Ms. Donelan's letter regarding my article on Cambodia and the GATT both misses
the essential point and accuses the GATT for not doing what it has not been given
a mandate to do. Moreover, environmental considerations, which are very recent in
terms of public policy implications, are reasons for joining the organization, rather
than the contrary. Only in the GATT can a country seek redress over the interaction
between trade policy and the environment.
To return to what I wrote. The purpose was twofold. First, to relay information on
Cambodia's historical involvement with the GATT which very few people are aware of.
Publicizing a vital little known fact means that should a new government opt to become
a member (Laos, and China previously, and Vietnam, recently, have both put out feelers
to this end), they are in a uniquely important position. The other essential point
flows from my view that Cambodia's future-because of its small domestic market in
terms of purchasing power and limited natural resource potential-lies in joining
an economic trade zone. Should it accept to do so, and the Thais have taken a lead
in proposing this for the region, then the provisions of the GATT treaty provide
it, unlike any other international organization operating in this field, with the
wherewithal to defend its national interests. Does Ms. Donelan really believe that
Cambodia can stand outside with Burma while all its neighbors are either members
or trying to negotiate their accession?
The deterrent aspects of GATT's protective features probably account for the fact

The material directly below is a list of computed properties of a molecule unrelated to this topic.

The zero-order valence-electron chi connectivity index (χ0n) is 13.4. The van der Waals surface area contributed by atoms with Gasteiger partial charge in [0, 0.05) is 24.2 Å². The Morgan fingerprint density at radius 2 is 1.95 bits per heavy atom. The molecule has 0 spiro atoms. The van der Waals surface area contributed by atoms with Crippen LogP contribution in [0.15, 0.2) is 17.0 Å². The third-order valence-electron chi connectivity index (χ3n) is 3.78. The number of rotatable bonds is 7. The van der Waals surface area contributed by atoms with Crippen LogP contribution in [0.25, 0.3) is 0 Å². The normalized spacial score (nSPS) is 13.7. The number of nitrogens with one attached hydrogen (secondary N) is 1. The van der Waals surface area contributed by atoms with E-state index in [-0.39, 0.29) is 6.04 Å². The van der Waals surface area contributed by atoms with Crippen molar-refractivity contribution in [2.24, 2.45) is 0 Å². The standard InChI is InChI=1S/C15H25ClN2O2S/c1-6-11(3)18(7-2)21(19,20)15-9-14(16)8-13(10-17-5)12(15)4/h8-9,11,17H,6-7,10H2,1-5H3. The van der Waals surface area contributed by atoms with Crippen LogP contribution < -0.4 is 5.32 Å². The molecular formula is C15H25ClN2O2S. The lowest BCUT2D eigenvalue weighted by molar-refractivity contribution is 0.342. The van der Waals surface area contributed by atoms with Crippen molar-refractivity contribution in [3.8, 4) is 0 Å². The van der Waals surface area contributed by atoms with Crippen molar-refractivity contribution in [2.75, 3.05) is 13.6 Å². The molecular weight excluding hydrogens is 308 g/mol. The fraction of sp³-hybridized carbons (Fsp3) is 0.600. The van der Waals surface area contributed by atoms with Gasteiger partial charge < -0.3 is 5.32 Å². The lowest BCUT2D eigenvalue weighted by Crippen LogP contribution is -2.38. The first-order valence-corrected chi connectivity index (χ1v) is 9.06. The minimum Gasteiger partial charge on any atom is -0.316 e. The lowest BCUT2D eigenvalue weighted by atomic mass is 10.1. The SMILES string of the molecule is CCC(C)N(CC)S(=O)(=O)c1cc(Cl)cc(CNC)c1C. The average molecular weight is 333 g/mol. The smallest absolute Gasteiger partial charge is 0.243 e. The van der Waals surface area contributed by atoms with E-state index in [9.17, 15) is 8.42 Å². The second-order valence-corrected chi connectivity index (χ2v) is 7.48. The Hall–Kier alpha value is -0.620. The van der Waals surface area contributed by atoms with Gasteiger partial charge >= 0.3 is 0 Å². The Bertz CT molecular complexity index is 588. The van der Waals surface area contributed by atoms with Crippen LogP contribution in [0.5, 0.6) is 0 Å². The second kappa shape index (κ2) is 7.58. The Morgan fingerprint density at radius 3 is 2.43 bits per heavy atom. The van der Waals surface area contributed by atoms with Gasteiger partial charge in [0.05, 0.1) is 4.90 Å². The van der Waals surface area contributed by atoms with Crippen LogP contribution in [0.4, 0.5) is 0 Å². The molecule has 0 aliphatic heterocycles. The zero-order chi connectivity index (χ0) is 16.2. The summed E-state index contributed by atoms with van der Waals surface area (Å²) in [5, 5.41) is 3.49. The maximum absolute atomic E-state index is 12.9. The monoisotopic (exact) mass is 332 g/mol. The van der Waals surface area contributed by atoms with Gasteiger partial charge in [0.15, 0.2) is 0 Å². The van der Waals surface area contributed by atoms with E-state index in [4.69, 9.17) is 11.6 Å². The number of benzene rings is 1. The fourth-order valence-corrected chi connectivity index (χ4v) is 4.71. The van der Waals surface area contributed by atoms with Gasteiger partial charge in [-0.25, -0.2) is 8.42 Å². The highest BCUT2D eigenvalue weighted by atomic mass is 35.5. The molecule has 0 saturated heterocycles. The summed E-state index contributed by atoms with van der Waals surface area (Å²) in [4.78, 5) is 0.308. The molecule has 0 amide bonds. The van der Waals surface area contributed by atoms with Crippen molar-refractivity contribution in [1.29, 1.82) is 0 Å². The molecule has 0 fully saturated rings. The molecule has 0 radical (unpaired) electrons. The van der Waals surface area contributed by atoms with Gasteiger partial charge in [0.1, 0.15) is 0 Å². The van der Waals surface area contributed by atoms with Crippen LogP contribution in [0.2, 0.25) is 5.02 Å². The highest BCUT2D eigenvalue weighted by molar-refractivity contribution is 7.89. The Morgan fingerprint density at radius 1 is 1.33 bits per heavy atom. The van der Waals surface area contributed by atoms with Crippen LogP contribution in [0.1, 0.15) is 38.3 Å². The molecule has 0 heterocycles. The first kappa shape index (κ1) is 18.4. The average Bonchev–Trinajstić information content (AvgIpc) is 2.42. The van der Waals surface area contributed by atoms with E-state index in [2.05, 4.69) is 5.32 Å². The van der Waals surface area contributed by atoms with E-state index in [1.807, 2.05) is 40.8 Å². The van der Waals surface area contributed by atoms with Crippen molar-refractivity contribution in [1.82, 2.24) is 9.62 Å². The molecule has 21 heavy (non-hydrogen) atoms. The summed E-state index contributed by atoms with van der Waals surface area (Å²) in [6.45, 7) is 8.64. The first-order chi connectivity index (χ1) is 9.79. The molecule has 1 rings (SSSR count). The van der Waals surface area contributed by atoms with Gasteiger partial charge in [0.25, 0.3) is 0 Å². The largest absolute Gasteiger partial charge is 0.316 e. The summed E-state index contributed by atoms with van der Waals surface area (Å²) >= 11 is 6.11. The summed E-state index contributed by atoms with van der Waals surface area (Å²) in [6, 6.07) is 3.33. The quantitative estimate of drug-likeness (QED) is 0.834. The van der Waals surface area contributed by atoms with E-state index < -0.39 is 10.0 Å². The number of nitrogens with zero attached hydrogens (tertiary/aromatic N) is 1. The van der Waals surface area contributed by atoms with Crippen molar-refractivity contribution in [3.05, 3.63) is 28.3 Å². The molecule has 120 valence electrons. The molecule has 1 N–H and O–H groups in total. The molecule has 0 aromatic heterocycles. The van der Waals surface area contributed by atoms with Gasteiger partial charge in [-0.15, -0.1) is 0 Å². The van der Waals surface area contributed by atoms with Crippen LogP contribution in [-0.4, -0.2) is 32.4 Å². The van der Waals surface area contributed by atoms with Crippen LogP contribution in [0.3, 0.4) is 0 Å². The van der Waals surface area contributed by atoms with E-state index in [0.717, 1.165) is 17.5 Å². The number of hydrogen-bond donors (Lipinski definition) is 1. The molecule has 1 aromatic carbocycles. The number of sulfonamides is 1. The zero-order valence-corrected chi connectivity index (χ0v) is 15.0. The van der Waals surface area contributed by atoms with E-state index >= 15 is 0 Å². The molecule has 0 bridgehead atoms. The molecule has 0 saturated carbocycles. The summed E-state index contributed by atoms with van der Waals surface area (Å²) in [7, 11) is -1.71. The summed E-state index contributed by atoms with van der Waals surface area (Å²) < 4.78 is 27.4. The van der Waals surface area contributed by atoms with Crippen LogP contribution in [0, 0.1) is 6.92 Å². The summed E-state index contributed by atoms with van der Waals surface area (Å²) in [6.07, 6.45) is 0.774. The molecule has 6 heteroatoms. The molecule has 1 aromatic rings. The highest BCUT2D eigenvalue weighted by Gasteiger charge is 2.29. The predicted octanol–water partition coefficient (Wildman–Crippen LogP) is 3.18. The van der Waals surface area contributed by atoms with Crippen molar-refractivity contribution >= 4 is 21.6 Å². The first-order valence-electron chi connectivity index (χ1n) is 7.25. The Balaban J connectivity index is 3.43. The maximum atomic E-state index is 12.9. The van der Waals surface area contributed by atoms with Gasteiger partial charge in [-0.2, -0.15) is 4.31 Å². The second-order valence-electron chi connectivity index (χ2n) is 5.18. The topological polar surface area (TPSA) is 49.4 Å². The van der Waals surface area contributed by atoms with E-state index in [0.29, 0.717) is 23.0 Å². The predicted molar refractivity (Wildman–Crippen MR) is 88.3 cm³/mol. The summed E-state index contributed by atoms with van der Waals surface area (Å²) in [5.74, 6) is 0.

that developing countries make up two thirds of the member countries.
Ms. Donelan's other comments touched on developing country debt; commodity prices;
the Uruguay Round; and the environment. The former two are not in the GATT mandate;
anyone who has worked in an international secretariat knows member governments do
not let international organizations step outside their proscribed area. The Uruguay
Round can only be ignored by those unfamiliar with, or indifferent to, the contribution
of economic efficiency and the trading system to postwar economic prosperity.
Having been the author of GATT's first study on the environment in 1972 I share some
of the concerns raised by Ms. Donelan. Just four quick facts to be brief.
GATT Article XX permits a member to place health, safety or domestic resource conservation
goals ahead of non-discrimination, when certain conditions are fulfilled. The statement
that the "environment committee has met only since 1945!" is false. It
was only created in 1972; its current focus is on the trade provisions in environmental
agreements vis-à-vis legal obligations under GATT. Treatment of environmental
issues internationally is complex largely through scientific disagreement as to where
to cut-off wholly domestic issues from transborder spillovers and effects on the
global commons. Finally, one of the objectives of the Uruguay Round is to establish
disciplines that will permit governments-whether developed or developing-to provide
necessary protection for humans, animals and plants while minimizing the adverse
effects that such measures may have on each others international trade.
For the moment, GATT rules can not block the adoption of environmental policies which
have the broad support of the world community. This is simply because the support
of two-thirds of GATT membership-currently 69 out of 103 countries-is sufficient
to amend the rules or grant a waiver.